John Burnside recently won the T.S. Eliot prize and the Forward prize for his amazing poetry collection ‘Black Cat Bone’. In 1988 his debut book of poetry ‘The Hoop’ won The Scottish Arts Council Book Award. In between he has published eight novels and 13 collections of poetry nearly all of which won awards of some shape or size. Add to that his astonishingly candid memoir from 2006 ‘A Lie About My Father’ and you have what stacks up as a hugely impressive body of work. So why is Burnside not better known? I have to admit that I’m stumped.

Many of Burnside’s novels are among my favourite of recent times. I could have chosen ‘The Mercy Boys’, ‘Burning Elvis’ or ‘Glister’ but this month looks at his 2007 novel ‘The Devil’s Footprints’ and that is the choice because it is the book of Burnside’s which most directly pays tribute to a Scottish literary tradition in terms of themes and writers, most obviously the gothic/supernatural/psychological writings of Robert Louis Stevenson and James Hogg.

There is also a nod to the Kailyard style of writing that was popular in the late 19th century in Scotland. The novel is set in Coldhaven, a small village on the coast where everyone knows everyone else’s buisness. Such places are common in Scottish culture, think of Kinraddie in ‘Sunset Song’, or Summerisle in ‘The Wicker Man’. Like those two places Coldhaven has its share of secrets and scandals. A classic trait of Kailyard is the twitching curtains, the interest in gossip that could scandalise a local resident, and Burnside understands this feature of small town life only too well. The only other contemporary Scottish writer to match him is Andrew O’Hagan, but Burnside’s writing has a darker, more disturbing, edge.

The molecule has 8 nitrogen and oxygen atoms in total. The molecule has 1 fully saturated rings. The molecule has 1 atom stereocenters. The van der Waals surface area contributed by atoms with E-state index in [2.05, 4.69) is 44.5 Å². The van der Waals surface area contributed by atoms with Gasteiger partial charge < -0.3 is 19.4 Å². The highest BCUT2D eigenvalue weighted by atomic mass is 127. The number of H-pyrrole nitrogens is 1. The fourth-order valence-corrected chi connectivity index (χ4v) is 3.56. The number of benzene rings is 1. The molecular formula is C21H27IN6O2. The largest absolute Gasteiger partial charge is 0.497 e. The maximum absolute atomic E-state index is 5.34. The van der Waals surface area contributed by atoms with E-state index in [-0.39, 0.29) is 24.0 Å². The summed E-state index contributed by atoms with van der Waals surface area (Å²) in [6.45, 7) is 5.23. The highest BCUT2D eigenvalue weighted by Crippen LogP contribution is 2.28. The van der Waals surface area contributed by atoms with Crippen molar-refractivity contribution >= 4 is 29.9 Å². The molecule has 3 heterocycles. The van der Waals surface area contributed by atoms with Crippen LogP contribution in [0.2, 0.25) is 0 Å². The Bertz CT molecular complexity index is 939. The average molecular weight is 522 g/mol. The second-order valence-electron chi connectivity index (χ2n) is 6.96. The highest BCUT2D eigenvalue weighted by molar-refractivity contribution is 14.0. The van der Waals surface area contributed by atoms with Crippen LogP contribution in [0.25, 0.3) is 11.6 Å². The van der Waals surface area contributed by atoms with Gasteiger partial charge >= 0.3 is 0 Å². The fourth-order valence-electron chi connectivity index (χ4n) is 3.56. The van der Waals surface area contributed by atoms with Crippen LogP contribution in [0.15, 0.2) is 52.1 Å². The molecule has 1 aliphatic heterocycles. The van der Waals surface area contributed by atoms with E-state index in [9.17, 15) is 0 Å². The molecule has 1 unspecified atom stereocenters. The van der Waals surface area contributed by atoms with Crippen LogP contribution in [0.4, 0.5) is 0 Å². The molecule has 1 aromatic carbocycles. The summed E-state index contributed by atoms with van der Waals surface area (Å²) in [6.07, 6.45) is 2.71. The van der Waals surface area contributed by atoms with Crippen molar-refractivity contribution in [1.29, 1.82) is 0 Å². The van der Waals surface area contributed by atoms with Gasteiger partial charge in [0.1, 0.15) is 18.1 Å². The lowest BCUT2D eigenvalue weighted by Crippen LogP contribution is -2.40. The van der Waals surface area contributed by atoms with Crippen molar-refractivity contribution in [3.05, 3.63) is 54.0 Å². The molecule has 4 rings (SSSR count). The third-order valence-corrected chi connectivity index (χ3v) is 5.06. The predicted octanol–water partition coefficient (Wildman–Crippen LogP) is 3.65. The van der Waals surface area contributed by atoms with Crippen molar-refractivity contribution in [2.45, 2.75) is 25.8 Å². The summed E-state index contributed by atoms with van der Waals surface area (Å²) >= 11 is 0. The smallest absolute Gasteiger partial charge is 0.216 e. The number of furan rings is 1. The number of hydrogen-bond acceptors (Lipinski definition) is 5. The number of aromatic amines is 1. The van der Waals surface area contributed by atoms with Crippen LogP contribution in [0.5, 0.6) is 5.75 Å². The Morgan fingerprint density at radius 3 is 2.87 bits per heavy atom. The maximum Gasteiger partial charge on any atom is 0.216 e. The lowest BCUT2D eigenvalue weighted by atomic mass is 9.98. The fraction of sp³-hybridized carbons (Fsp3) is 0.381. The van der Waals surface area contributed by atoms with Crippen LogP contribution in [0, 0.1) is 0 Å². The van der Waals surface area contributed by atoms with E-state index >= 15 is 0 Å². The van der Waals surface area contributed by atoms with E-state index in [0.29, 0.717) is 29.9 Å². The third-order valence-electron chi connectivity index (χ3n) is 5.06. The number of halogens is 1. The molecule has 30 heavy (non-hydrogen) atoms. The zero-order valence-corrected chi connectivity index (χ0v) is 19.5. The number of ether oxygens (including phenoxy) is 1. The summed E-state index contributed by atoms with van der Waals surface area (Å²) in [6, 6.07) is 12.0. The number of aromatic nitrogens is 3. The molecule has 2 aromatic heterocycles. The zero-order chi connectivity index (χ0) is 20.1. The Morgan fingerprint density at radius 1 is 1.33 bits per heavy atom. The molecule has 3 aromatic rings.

Burnside knows that individual’s are capable of terrible deeds on a daily basis, the evil of the everyday. His prose in particular takes a largely misanthropic look at life, and in ‘The Devil’s Footprints’ the central character of Michael Gardiner begins to beleive he has a double who is committing terrible deeds and who, in an obvious nod to Hogg’s ‘The Memoirs and Confessions of a Justified Sinner’, may or may not be the devil. The local mythology about the devil once walking through the town and leaving his footprints in the snow is given as the spark of this idea, and is itself a direct reference to Stevenson’s short story ‘Thrawn Janet’.

This sets the tone for the novel where the reader is never sure what to think or who to believe. Michael becomes obsessed with Hazel, the daughter of a woman who he used to date, and who just could be his daughter. So begins one of the dark relationships which come to define Michael’s life, and the book. Michael is similar to Joe in Alexander Trocchi’s ‘Young Adam’, or Rob Catto in Duncan MacLean’s ‘Bunker Man’ in the sense that he seems to lack a moral centre, or is at least confused as to how he should react to certain people and situations. At one point he describes himself as;

“A man: dirty, old, clean, young, what difference did it make? Just a man; which was to say: a set of wants, a collection of impulses, a huddle of needs, only half of them visible to his own sorry gaze.”